Ahh … spring is in the air. Time to crack open the windows, grab the power washer and dive into the annual ritual of spring cleaning. It’s a thankless task. So this year, why not try something new and spring clean your career at the same time?
Now before you accuse me of being “Nancy the Neat Freak,” let me explain the method behind my madness or, more precisely, the wisdom behind my Windex.
As a career coach, when I help clients figure out new directions, I pepper them with questions about their interests, passions and hobbies. What’s given you the greatest satisfaction over your lifetime? Which causes have mattered to you the most? But remembering all of that information, especially for people on the other side of 50, can be a bit of a challenge.
The Connection Between Cleaning and Careers
That’s why I recommend using house cleaning to help dust off your mental cobwebs and jog your memory. The result could lead you to take a thrilling, if unexpected, step in your own career.
There’s no doubt that our homes are a physical representation of the things that are (or were) meaningful in our lives. From the boxes of long-forgotten trophies tucked away in the basement to the photos gracing our walls to performance reviews from former bosses, what we own, treasure and display speak volumes about our priorities.
By taking the time to notice and appreciate them, you’ll gain a better understanding of the interests, skills and values that are worth cultivating in your work. Then you’ll be better positioned to explore new career options with clarity, conviction and confidence.
(MORE: The Art of Shedding Possessions)
3 House-Cleaning Areas That May Spark Career Ideas
Where can you find the clues in your clutter? Here are three places to look:
1. Closets, basement and garage These out-of-the-way spaces are typically crammed with hidden treasures: abandoned crafts projects, boxes of vinyl records and worn-out sports equipment. As you sort through these items, contemplate what they say about your interests, hobbies and long-forgotten dreams.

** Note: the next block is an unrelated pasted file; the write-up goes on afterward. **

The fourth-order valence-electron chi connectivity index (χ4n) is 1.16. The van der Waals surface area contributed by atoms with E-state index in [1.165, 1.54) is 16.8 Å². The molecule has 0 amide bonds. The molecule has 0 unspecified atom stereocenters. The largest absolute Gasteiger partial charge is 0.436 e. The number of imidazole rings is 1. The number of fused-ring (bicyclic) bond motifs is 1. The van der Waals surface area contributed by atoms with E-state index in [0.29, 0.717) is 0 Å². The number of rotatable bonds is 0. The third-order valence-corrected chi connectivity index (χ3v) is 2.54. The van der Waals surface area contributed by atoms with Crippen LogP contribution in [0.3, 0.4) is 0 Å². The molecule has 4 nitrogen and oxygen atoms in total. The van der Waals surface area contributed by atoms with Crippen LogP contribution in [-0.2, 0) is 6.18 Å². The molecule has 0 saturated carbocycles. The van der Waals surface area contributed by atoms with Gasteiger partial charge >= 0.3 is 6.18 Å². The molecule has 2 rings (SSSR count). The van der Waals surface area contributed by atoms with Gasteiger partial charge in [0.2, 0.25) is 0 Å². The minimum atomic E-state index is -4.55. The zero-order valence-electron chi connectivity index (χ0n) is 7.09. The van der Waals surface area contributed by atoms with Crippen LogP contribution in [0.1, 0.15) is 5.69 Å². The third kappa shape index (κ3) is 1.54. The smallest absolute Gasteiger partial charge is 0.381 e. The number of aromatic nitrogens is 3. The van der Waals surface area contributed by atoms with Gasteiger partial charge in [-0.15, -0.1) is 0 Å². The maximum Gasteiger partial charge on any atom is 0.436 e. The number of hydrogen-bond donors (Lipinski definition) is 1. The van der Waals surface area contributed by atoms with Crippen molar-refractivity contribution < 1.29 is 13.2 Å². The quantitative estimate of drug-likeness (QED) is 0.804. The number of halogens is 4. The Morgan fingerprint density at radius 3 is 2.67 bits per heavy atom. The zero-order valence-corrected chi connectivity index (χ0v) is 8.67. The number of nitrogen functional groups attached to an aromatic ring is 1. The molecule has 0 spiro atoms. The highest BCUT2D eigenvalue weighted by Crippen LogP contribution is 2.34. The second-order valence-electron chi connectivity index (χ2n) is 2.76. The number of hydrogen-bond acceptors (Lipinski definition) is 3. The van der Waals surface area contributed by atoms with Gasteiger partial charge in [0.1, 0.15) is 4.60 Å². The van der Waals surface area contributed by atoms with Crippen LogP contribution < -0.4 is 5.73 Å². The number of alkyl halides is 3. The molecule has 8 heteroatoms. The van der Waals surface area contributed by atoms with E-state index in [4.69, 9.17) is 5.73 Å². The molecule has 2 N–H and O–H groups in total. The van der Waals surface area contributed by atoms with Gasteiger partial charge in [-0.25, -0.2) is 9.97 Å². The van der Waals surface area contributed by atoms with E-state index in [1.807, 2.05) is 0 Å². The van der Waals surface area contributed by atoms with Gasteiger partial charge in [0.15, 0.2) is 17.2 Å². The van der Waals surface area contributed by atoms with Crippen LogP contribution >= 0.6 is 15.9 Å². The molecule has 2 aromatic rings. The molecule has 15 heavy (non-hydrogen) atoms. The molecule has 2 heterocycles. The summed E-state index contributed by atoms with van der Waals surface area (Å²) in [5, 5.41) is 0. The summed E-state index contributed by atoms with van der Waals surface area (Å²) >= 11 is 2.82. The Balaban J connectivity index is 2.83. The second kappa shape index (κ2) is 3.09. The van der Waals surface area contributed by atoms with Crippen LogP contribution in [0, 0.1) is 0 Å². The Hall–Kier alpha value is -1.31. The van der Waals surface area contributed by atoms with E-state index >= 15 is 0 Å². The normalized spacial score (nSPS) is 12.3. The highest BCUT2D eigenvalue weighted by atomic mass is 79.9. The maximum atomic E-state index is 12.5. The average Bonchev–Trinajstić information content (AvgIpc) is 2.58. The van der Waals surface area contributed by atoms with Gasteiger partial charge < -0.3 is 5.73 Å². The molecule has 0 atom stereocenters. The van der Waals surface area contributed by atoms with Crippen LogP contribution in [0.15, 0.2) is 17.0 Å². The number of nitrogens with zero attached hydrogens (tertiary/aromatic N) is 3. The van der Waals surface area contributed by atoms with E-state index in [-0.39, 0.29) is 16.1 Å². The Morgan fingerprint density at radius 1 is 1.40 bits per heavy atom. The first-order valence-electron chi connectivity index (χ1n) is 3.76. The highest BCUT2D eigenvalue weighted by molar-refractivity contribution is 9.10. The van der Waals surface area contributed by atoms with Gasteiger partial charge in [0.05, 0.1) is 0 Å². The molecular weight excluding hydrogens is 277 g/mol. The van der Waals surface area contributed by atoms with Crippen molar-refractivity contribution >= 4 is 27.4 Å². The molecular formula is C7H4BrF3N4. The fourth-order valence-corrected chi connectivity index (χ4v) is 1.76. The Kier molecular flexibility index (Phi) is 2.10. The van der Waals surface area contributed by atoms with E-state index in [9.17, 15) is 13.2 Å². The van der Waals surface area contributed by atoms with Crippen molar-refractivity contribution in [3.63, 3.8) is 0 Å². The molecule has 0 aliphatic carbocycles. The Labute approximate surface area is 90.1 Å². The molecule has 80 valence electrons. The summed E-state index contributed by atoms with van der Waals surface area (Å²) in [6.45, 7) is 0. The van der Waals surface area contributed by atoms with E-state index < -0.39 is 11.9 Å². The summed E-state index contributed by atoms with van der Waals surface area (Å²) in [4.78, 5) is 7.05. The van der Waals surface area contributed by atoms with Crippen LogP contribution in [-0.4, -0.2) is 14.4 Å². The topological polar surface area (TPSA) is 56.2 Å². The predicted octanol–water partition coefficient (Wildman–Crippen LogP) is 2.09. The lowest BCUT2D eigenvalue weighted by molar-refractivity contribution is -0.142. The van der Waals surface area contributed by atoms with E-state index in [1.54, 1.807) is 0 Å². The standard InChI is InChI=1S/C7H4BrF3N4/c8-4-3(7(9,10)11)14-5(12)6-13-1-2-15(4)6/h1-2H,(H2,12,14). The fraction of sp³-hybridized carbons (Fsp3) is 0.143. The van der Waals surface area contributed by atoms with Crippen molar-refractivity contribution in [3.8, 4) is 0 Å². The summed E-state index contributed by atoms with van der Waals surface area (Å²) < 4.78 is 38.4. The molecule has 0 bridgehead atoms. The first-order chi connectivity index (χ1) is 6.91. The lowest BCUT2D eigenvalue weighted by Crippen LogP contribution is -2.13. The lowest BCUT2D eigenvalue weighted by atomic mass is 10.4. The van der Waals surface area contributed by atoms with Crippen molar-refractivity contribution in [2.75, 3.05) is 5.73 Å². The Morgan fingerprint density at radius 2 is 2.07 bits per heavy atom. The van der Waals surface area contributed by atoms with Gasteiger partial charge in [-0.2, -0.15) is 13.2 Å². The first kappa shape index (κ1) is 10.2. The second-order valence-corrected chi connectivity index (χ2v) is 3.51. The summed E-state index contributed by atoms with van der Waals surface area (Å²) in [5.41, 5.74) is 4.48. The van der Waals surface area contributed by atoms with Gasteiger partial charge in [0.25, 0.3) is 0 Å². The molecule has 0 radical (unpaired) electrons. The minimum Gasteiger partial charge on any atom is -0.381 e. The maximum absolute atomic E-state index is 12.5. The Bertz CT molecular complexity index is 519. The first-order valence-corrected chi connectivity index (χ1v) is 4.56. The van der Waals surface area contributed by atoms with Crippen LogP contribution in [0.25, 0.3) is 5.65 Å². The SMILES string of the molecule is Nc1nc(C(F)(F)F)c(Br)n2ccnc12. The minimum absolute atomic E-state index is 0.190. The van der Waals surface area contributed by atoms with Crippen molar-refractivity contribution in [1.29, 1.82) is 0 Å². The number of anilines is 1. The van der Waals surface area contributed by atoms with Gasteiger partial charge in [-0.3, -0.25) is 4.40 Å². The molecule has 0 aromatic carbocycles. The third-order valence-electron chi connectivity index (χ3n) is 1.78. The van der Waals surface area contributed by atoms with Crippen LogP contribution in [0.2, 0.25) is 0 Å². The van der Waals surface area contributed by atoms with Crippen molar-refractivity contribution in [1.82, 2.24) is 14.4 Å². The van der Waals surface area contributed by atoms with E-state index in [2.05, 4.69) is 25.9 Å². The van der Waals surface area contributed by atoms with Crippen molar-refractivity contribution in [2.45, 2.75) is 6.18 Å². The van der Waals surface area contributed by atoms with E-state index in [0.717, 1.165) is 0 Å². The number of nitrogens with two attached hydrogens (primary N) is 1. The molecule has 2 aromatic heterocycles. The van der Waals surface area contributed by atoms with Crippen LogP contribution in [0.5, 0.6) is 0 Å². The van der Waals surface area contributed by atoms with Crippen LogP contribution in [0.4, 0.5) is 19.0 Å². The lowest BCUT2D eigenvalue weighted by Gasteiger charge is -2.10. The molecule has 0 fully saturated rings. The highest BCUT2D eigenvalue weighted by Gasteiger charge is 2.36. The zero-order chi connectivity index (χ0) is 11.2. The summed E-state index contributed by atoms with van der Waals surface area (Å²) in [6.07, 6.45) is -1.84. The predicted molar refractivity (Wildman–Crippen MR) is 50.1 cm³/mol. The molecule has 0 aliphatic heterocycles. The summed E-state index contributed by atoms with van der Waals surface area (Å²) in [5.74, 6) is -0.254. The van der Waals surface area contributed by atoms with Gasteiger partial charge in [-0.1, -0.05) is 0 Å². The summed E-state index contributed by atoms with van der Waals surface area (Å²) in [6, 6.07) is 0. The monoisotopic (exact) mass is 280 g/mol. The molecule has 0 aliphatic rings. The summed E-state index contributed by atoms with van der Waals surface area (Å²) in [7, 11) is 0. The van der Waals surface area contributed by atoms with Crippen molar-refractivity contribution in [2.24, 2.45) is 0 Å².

While organizing my basement last week, I found a dusty box of old art supplies. Seeing them reminded me how important creativity is to me and brought back youthful memories of the arts-oriented camp where I loved painting and making jewelry, hobbies I’ve long since abandoned.
Does this mean I’ll now pursue a career in the fine arts? Definitely not. But seeing my supplies was a great reminder how important it is to me that I work in environments conducive to creative thinking. (Note to self, if I ever decide to search for a job: Yes, to universities; no, to stuffy corporations.)
This spring-cleaning moment also brought back how much I appreciate working in light, bright and attractive spaces, the kinds of places where I painted and made jewelry. It also made me recall how downright miserable I was in an earlier job, stuck at a desk in a windowless cubicle. Never again!
2. Files from previous jobs and searches Spend some time reading your old performance evaluations and resumés.
What were your favorite projects? Which jobs did you excel at and enjoy most? What do these documents say about your skills, strengths and areas of expertise?
Reading through them will remind you of your work accomplishments, information you can then use to strengthen your current resumé and your LinkedIn profile. You may also find that they’ll trigger ideas for what you should do next in your career.
3. Shelves, bookcases and media center Take stock of the knickknacks, books and photos gracing your shelves. What do they say about your interests and hobbies? Are they emblematic of your love for travel … or history … or animals? If so, maybe it’s time to explore ways you can profit from those passions.
While dusting your books, spend some time browsing through those old yearbooks, scrapbooks and diaries. The trips down memory lane can remind you of long-forgotten interests and childhood dreams.
One client of mine looked through her scrapbooks and recalled how much she once loved playing piano. As a result, she now earns a living as a piano teacher.
When cleaning your media center, think about your TV viewing habits. Do you prefer Downton Abbey or Real Housewives of New Jersey? Discovery Channel or ESPN? The answer could spur you to forge a path to your next career or business opportunity. Maybe all those hours spent watching basketball on ESPN means its time to enroll in a class on sports management.
You never know where career inspiration might come from. Just last week I met a man who is now training as a gunsmith — a person who designs, builds and repairs firearms – after learning about that career path from watching the History Channel.
So dig out that dustcloth, grab those garbage bags and treat yourself to a day of de-cluttering. The clues to your next career move are there, just waiting for you to find them.
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